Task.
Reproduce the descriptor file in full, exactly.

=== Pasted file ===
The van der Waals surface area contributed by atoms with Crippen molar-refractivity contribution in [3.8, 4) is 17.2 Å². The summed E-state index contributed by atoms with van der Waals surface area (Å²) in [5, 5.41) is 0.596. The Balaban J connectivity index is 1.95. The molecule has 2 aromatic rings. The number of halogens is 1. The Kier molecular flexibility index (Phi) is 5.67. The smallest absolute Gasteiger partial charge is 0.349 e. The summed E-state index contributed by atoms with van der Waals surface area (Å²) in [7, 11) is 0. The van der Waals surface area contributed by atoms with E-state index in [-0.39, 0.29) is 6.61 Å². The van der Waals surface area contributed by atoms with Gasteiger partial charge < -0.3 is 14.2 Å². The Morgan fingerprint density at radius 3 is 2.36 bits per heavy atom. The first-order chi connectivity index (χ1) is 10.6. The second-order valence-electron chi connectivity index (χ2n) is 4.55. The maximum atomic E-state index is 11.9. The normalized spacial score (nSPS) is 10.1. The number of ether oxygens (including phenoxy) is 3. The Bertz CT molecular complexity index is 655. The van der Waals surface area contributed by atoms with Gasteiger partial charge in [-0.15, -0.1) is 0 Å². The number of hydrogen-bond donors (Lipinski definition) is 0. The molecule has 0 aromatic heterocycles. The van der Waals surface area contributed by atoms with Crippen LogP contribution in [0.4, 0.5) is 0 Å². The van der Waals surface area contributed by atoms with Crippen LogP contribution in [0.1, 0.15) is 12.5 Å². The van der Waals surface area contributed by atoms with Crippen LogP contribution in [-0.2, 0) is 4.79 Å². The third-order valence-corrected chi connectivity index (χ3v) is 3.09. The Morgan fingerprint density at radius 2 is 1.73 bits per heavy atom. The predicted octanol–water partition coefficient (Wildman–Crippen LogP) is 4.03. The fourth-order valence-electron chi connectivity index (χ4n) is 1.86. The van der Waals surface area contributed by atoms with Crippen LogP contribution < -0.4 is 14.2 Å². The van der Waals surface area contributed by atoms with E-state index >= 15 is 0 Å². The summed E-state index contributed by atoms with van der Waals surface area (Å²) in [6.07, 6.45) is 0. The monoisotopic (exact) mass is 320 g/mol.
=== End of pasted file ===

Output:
The van der Waals surface area contributed by atoms with Crippen molar-refractivity contribution in [3.8, 4) is 17.2 Å². The summed E-state index contributed by atoms with van der Waals surface area (Å²) in [5, 5.41) is 0.596. The Balaban J connectivity index is 1.95. The molecule has 2 aromatic rings. The number of halogens is 1. The Kier molecular flexibility index (Phi) is 5.67. The smallest absolute Gasteiger partial charge is 0.349 e. The summed E-state index contributed by atoms with van der Waals surface area (Å²) in [7, 11) is 0. The van der Waals surface area contributed by atoms with E-state index in [-0.39, 0.29) is 6.61 Å². The van der Waals surface area contributed by atoms with Gasteiger partial charge < -0.3 is 14.2 Å². The Morgan fingerprint density at radius 3 is 2.36 bits per heavy atom. The first-order chi connectivity index (χ1) is 10.6. The second-order valence-electron chi connectivity index (χ2n) is 4.55. The maximum atomic E-state index is 11.9. The normalized spacial score (nSPS) is 10.1. The number of ether oxygens (including phenoxy) is 3. The Bertz CT molecular complexity index is 655. The van der Waals surface area contributed by atoms with Gasteiger partial charge in [-0.15, -0.1) is 0 Å². The number of hydrogen-bond donors (Lipinski definition) is 0. The molecule has 0 aromatic heterocycles. The van der Waals surface area contributed by atoms with Crippen LogP contribution in [0.4, 0.5) is 0 Å². The van der Waals surface area contributed by atoms with Crippen LogP contribution in [0.1, 0.15) is 12.5 Å². The van der Waals surface area contributed by atoms with Crippen LogP contribution in [-0.2, 0) is 4.79 Å². The third-order valence-corrected chi connectivity index (χ3v) is 3.09. The Morgan fingerprint density at radius 2 is 1.73 bits per heavy atom. The predicted octanol–water partition coefficient (Wildman–Crippen LogP) is 4.03. The fourth-order valence-electron chi connectivity index (χ4n) is 1.86. The van der Waals surface area contributed by atoms with Crippen LogP contribution < -0.4 is 14.2 Å². The van der Waals surface area contributed by atoms with E-state index >= 15 is 0 Å². The summed E-state index contributed by atoms with van der Waals surface area (Å²) in [6.07, 6.45) is 0. The monoisotopic (exact) mass is 320 g/mol.